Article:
How to hire more female developers: 5 tips

Gen Z women are predicted to transform the tech industry, according to a HackerRank report. Here's what they are looking for in an employer.

How Gen Z will reshape the workforce: 80% want to work with cutting-edge tech As Gen Z enters the workforce, five different generations will work together. Here's what a multigenerational workforce will look like.

With Generation Z flooding the workforce, organizations must prepare to attract and retain the young talent, particularly for in-demand developer roles. Gen Z women are as lucrative as ever, especially in regards to tech: Nearly one out of three Gen Z women learned to code before they were 16 years old, according to a HackerRank report released on Tuesday.

Only 18% of women in previous generations knew how to code at such an early age, the report found, indicating women in tech are making upskilling a priority. The report surveyed more than 12,000 female developers from over 100 countries to determine what women are looking for in a tech company.

SEE: How to launch a successful developer career (Tech Pro Research)

"Gen Z, particularly Gen Z women, will transform the tech industry, bringing in fresh ideas, skills and perspectives. Our future is in good hands," Maria Chung, vice president of people at HackerRank, said in a press release. "These talented developers will build our most important products and services for decades to come. To get there, businesses must understand what motivates them and what they're seeking in jobs, and adjust the recruiting process accordingly."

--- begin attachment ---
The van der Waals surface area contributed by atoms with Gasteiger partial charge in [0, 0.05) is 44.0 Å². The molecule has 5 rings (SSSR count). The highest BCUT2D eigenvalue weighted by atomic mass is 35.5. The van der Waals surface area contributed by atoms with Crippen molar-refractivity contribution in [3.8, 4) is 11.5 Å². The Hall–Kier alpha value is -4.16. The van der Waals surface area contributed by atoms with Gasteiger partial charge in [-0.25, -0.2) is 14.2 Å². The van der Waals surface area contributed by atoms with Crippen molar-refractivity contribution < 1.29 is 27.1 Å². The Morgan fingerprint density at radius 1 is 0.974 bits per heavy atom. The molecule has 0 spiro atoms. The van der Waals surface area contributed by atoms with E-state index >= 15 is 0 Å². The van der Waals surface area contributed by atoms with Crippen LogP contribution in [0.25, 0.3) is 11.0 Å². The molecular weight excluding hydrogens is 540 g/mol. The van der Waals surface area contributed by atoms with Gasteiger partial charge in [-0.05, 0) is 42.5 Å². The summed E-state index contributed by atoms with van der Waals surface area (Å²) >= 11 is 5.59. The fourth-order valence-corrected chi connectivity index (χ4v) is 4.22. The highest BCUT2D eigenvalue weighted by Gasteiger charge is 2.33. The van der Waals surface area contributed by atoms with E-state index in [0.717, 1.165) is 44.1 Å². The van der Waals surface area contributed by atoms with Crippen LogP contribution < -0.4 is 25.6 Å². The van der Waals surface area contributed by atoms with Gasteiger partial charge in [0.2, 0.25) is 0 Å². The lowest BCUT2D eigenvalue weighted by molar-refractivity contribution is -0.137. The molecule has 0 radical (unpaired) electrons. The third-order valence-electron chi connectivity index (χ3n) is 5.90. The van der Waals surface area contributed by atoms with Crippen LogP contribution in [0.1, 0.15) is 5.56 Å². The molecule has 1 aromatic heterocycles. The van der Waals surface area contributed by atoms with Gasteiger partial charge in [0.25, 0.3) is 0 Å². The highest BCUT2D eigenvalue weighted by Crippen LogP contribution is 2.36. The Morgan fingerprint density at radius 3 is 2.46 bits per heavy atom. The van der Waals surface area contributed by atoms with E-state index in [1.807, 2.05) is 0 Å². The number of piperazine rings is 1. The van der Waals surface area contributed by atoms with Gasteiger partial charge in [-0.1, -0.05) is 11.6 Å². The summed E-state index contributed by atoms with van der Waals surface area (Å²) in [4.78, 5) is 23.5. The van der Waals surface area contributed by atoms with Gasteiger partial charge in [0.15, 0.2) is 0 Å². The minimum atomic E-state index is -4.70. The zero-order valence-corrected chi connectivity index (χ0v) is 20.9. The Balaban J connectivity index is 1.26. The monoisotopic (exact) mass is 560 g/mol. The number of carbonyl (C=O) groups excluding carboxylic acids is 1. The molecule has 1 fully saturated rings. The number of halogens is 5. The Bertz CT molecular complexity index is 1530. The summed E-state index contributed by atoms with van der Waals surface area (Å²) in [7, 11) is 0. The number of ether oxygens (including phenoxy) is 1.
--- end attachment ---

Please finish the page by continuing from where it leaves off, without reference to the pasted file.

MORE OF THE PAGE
The report found that Gen Z women look most for tech jobs and employers that value professional growth and learning (73%), work-life balance (62%), interesting problems to solve (42%), and company culture and values (37%). The biggest deterrents for them, however, include a lack of clarity on their role (70%), when expectations aren't outlined (47%), slow follow up (42%), and a misalignment of values (42%).

Both men and women have similar proficiencies in coding languages, but there are some key differences, the report found. More Gen Z women are learned in Java (72%) than Gen Z men (66%), and more Gen Z men (63%) are comfortable with Python than Gen Z women (59%). But, the results indicate an upswing in programming proficiencies across genders.

The report identified the following five steps companies must take if they want to hire more female developers:

  1. Recognize that Gen Z women are digital natives
  2. Focus on your tech talent brand
  3. Let candidates know what to expect during the interview
  4. Talk about what problems new hires will be solving
  5. Remember not all candidates want to work in Silicon Valley

If you're interested in improving your programming language proficiency, check out this article from TechRepublic.

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Image: iStockphoto/scyther5

By Macy Bayern

Macy Bayern is an Associate Staff Writer for TechRepublic. A recent graduate from the University of Texas at Austin's Liberal Arts Honors Program, Macy covers tech news and trends.